After more than a quarter-century, the celebrated Knights Ferry Civil War Days battle reenactments have been cancelled due to an apparent disagreement of terms in the operating permit.
This week a message on the website for the American Civil War Association read, “I’m sorry to announce that Knights Ferry has been canceled, due to new restrictions by the US Army Corps of Engineers. Please stay tuned for more information from the ACWA Board as it becomes available.”
No additional information was released.
“The conditions communicated to us, as we are told, are new and restrictive,” said Stephen Aguirre, President of the American Civil War Association when contacted on Thursday, Feb. 25.
Aguirre said that a Feb. 11 special permit meeting was held with representatives from the US Army Corps of Engineers and disagreements with the “internal workings” of the event occurred. With the meeting late in their planning schedule and the disagreements, the ACWA officials decided to cancel the event scheduled for March 19 and 20.
Luke Burns, spokesperson for the US Army Corps of Engineers, said that nothing in the permit operating process for the ACWA has changed from any previous year.
Burns stated that ACWA was using a new event coordinator and during discussions it was requested that the US Army Corps of Engineers rangers do traffic control in and out of the event held near the Knights Ferry Covered Bridge.
“This isn’t something we would ever do and the rangers aren’t really trained to do as part of their duties,” Burns said. “The event is responsible for its own traffic control.”
Burns said that last year there had been some traffic issues that “got out of hand” and rangers did have to assist for public safety.
The primary issue was the ACWA’s practice of collecting “donations” at the entrance to the parking lot.
“It was being represented to visitors as a ‘parking fee’ leading people to believe it wasn’t something voluntary,” Burns said. “Our representative wasn’t saying they couldn’t collect donations, but just they couldn’t do it at the parking lot entrances to remove the perception that they were charging a parking fee.”
Burns said the ACWA was free to solicit donations throughout the area of the event, just not at the entrance, which also created some of the traffic issues.
“At that point (in the meeting) the American Civil War Association decided they didn’t want to hold the event,” Burns said. “This is not what we want at all. It’s popular in the local community.”
Aguirre said he believed it was clear to them that they would have to do their own traffic control and it wasn’t an issue as it appeared to him. Aguirre declined to comment on the subject of ACWA members taking “donations” at the parking lot entrances and the Corps of Engineers’ request that it discontinue.
On Friday, Feb. 26, Robert Orr of ACWA contacted The Leader stating he was the event coordinator doing the negotiations at the Feb. 11 meeting.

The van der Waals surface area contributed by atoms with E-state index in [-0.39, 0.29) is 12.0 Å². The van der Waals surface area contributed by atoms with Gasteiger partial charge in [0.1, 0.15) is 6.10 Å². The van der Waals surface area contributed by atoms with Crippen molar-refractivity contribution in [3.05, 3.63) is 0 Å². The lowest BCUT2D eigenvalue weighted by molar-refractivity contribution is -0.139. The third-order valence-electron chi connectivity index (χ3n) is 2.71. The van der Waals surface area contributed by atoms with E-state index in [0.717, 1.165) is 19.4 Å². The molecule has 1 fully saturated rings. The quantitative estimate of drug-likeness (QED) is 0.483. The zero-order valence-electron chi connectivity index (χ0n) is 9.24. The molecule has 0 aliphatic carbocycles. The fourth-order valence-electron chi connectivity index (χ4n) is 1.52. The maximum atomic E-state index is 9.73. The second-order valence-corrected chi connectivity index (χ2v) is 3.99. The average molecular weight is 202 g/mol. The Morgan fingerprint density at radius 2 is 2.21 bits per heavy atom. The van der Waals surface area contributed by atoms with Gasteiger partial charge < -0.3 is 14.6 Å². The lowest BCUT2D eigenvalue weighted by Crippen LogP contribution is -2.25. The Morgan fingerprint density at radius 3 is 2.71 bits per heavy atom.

Orr stated there were additional issues with the permit meeting that hadn’t been disclosed by Aguirre and Burns.
Orr said there was a disagreement of when keys were to be turned in (5 p.m. Sunday vs. 5 p.m. Monday) and a concern about in-ground pits. During the meeting, according to Orr, those issues were resolved.
Orr confirmed there was a big disagreement over what he called a “parking toll donation” where ACWA members asked for a $5 donation.
“They would not allow us to ask at the parking entrance for a $5 donation we call a ‘parking donation’,” Orr said.
Orr was told there would be another contract drafted spelling out the restriction and he advised that the ACWA could not accept those terms.
“That’s 80 percent of our revenue,” Orr said. “They would not relent.”
Orr said he felt a female ranger doing the negotiation had been “lying” about hearing about people saying they were collecting a “fee” for parking.
Orr said he took the information about the meeting back to the ACWA Board of Directors, who made the decision to cancel the event at Knights Ferry.
It is unknown at this time if the ACWA will be back next year. Aguirre said he would not rule out the event returning, but their participation depended on the “restrictions” put in place by the Corps of Engineers.
Both sides expressed disappointment that the annual event – staged at Knights Ferry since 1989 – would not occur this year.
“We’re all disappointed here that the reenactment won’t occur,” Aguirre said of the event where “history comes alive.”
“It’s a shame,” Burns said. “It’s an incredible event that’s well attended at any of our parks, and lakes in the Sacramento District.”
Despite the bad news, Carolyn Hopkins stated the Knights Ferry Community Club will still hold its Civil War Days Spaghetti Feed Fundraiser on Saturday night, March 19.
“I think it’s a shame they’re not coming,” said Hopkins. “It was an enjoyable weekend that the whole community appreciated.”
Organizers of the spaghetti dinner said this is their largest fundraiser of the year as well, and they are hoping people will come to Knights Ferry to enjoy a day at the bridge and along the river, then stay to support their supper.